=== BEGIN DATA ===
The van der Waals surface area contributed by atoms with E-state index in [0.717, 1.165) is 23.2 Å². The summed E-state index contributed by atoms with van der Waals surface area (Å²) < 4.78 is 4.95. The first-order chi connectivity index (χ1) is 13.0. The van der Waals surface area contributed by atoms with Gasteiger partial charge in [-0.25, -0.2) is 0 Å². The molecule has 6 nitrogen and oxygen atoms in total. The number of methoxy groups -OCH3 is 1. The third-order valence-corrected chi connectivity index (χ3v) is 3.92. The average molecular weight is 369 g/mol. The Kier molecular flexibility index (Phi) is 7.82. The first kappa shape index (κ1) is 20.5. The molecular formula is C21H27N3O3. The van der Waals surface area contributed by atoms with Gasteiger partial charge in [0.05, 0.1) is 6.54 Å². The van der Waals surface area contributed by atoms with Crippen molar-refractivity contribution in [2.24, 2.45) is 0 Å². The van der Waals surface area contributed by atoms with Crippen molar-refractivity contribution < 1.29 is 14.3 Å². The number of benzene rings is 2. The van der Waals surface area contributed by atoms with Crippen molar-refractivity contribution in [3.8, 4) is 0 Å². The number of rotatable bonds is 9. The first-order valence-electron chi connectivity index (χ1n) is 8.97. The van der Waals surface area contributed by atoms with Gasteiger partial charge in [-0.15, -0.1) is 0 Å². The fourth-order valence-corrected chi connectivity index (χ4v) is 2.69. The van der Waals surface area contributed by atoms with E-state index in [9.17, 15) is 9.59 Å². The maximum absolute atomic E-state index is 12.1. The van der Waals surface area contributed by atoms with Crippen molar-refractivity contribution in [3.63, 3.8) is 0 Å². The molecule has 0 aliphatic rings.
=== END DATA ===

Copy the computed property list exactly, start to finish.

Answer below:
The van der Waals surface area contributed by atoms with E-state index in [0.717, 1.165) is 23.2 Å². The summed E-state index contributed by atoms with van der Waals surface area (Å²) < 4.78 is 4.95. The first-order chi connectivity index (χ1) is 13.0. The van der Waals surface area contributed by atoms with Gasteiger partial charge in [-0.25, -0.2) is 0 Å². The molecule has 6 nitrogen and oxygen atoms in total. The number of methoxy groups -OCH3 is 1. The third-order valence-corrected chi connectivity index (χ3v) is 3.92. The average molecular weight is 369 g/mol. The Kier molecular flexibility index (Phi) is 7.82. The first kappa shape index (κ1) is 20.5. The molecular formula is C21H27N3O3. The van der Waals surface area contributed by atoms with Gasteiger partial charge in [0.05, 0.1) is 6.54 Å². The van der Waals surface area contributed by atoms with Crippen molar-refractivity contribution in [2.24, 2.45) is 0 Å². The van der Waals surface area contributed by atoms with Crippen molar-refractivity contribution < 1.29 is 14.3 Å². The number of benzene rings is 2. The van der Waals surface area contributed by atoms with Crippen molar-refractivity contribution in [3.8, 4) is 0 Å². The number of rotatable bonds is 9. The first-order valence-electron chi connectivity index (χ1n) is 8.97. The van der Waals surface area contributed by atoms with Gasteiger partial charge in [-0.15, -0.1) is 0 Å². The fourth-order valence-corrected chi connectivity index (χ4v) is 2.69. The van der Waals surface area contributed by atoms with E-state index in [9.17, 15) is 9.59 Å². The maximum absolute atomic E-state index is 12.1. The van der Waals surface area contributed by atoms with Crippen molar-refractivity contribution in [3.63, 3.8) is 0 Å². The molecule has 0 aliphatic rings.